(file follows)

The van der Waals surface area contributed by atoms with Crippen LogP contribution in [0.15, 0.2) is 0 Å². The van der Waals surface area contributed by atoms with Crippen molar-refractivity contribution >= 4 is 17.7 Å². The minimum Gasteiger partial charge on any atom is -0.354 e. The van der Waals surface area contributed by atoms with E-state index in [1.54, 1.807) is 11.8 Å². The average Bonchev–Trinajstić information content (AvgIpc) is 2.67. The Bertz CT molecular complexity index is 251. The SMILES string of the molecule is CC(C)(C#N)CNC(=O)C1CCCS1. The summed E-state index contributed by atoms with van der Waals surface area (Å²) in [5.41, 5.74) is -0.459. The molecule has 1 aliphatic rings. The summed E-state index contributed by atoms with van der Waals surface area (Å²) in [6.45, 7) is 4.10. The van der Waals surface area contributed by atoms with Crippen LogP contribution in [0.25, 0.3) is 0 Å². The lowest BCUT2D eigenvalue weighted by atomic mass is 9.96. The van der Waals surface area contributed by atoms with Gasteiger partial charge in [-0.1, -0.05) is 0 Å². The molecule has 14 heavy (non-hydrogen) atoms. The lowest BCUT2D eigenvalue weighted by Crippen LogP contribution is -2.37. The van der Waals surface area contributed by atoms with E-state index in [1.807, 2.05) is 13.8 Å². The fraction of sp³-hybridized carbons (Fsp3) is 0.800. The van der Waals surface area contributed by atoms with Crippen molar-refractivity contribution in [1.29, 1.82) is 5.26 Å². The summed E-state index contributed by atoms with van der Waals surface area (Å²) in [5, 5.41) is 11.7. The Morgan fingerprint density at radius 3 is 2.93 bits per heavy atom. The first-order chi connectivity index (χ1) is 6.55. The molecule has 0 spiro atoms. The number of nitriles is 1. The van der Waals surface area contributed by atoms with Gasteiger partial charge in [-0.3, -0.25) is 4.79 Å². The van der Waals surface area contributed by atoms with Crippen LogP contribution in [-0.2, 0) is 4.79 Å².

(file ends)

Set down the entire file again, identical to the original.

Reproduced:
The van der Waals surface area contributed by atoms with Crippen LogP contribution in [0.15, 0.2) is 0 Å². The van der Waals surface area contributed by atoms with Crippen molar-refractivity contribution >= 4 is 17.7 Å². The minimum Gasteiger partial charge on any atom is -0.354 e. The van der Waals surface area contributed by atoms with E-state index in [1.54, 1.807) is 11.8 Å². The average Bonchev–Trinajstić information content (AvgIpc) is 2.67. The Bertz CT molecular complexity index is 251. The SMILES string of the molecule is CC(C)(C#N)CNC(=O)C1CCCS1. The summed E-state index contributed by atoms with van der Waals surface area (Å²) in [5.41, 5.74) is -0.459. The molecule has 1 aliphatic rings. The summed E-state index contributed by atoms with van der Waals surface area (Å²) in [6.45, 7) is 4.10. The van der Waals surface area contributed by atoms with Crippen LogP contribution in [0.25, 0.3) is 0 Å². The lowest BCUT2D eigenvalue weighted by atomic mass is 9.96. The van der Waals surface area contributed by atoms with Gasteiger partial charge in [-0.1, -0.05) is 0 Å². The molecule has 14 heavy (non-hydrogen) atoms. The lowest BCUT2D eigenvalue weighted by Crippen LogP contribution is -2.37. The van der Waals surface area contributed by atoms with E-state index in [1.807, 2.05) is 13.8 Å². The fraction of sp³-hybridized carbons (Fsp3) is 0.800. The van der Waals surface area contributed by atoms with Crippen molar-refractivity contribution in [1.29, 1.82) is 5.26 Å². The summed E-state index contributed by atoms with van der Waals surface area (Å²) in [5, 5.41) is 11.7. The Morgan fingerprint density at radius 3 is 2.93 bits per heavy atom. The first-order chi connectivity index (χ1) is 6.55. The molecule has 0 spiro atoms. The number of nitriles is 1. The van der Waals surface area contributed by atoms with Gasteiger partial charge in [-0.3, -0.25) is 4.79 Å². The van der Waals surface area contributed by atoms with Crippen LogP contribution in [-0.2, 0) is 4.79 Å².